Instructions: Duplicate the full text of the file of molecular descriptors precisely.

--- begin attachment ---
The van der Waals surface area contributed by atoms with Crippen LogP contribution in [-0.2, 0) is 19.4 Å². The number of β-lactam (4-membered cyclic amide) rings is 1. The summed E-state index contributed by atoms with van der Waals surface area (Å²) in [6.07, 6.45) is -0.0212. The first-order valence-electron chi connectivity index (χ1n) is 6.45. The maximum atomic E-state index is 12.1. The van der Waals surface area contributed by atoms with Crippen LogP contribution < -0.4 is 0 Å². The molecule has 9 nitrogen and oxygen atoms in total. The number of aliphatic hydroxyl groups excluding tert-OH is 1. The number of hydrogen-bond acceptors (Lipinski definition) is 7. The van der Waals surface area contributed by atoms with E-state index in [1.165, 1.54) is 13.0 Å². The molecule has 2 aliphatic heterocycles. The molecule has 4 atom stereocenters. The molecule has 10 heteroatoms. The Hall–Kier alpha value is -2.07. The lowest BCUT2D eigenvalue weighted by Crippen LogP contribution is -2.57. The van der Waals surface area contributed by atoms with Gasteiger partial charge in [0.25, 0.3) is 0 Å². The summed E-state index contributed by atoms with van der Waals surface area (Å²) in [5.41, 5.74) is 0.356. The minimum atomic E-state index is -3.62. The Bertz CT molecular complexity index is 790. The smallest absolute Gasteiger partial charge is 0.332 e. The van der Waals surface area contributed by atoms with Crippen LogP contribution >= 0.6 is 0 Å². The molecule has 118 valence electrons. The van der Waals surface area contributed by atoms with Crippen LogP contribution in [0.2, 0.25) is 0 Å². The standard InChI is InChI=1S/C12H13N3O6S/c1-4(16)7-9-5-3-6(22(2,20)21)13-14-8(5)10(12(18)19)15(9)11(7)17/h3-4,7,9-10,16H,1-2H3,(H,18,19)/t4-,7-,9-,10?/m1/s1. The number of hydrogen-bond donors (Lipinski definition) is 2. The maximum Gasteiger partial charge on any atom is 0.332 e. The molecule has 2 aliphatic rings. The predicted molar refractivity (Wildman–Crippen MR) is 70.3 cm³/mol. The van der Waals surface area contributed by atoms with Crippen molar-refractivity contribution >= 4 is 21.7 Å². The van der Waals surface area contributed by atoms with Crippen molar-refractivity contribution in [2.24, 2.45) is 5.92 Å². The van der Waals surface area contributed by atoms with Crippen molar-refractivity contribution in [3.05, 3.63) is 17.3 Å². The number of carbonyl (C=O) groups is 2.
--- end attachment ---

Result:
The van der Waals surface area contributed by atoms with Crippen LogP contribution in [-0.2, 0) is 19.4 Å². The number of β-lactam (4-membered cyclic amide) rings is 1. The summed E-state index contributed by atoms with van der Waals surface area (Å²) in [6.07, 6.45) is -0.0212. The first-order valence-electron chi connectivity index (χ1n) is 6.45. The maximum atomic E-state index is 12.1. The van der Waals surface area contributed by atoms with Crippen LogP contribution < -0.4 is 0 Å². The molecule has 9 nitrogen and oxygen atoms in total. The number of aliphatic hydroxyl groups excluding tert-OH is 1. The number of hydrogen-bond acceptors (Lipinski definition) is 7. The van der Waals surface area contributed by atoms with E-state index in [1.165, 1.54) is 13.0 Å². The molecule has 2 aliphatic heterocycles. The molecule has 4 atom stereocenters. The molecule has 10 heteroatoms. The Hall–Kier alpha value is -2.07. The lowest BCUT2D eigenvalue weighted by Crippen LogP contribution is -2.57. The van der Waals surface area contributed by atoms with Gasteiger partial charge in [0.25, 0.3) is 0 Å². The summed E-state index contributed by atoms with van der Waals surface area (Å²) in [5.41, 5.74) is 0.356. The minimum atomic E-state index is -3.62. The Bertz CT molecular complexity index is 790. The smallest absolute Gasteiger partial charge is 0.332 e. The van der Waals surface area contributed by atoms with Crippen LogP contribution >= 0.6 is 0 Å². The molecule has 118 valence electrons. The van der Waals surface area contributed by atoms with Crippen LogP contribution in [0.2, 0.25) is 0 Å². The standard InChI is InChI=1S/C12H13N3O6S/c1-4(16)7-9-5-3-6(22(2,20)21)13-14-8(5)10(12(18)19)15(9)11(7)17/h3-4,7,9-10,16H,1-2H3,(H,18,19)/t4-,7-,9-,10?/m1/s1. The number of hydrogen-bond donors (Lipinski definition) is 2. The maximum Gasteiger partial charge on any atom is 0.332 e. The molecule has 2 aliphatic rings. The predicted molar refractivity (Wildman–Crippen MR) is 70.3 cm³/mol. The van der Waals surface area contributed by atoms with Crippen molar-refractivity contribution >= 4 is 21.7 Å². The van der Waals surface area contributed by atoms with Crippen molar-refractivity contribution in [2.24, 2.45) is 5.92 Å². The van der Waals surface area contributed by atoms with Crippen molar-refractivity contribution in [3.05, 3.63) is 17.3 Å². The number of carbonyl (C=O) groups is 2.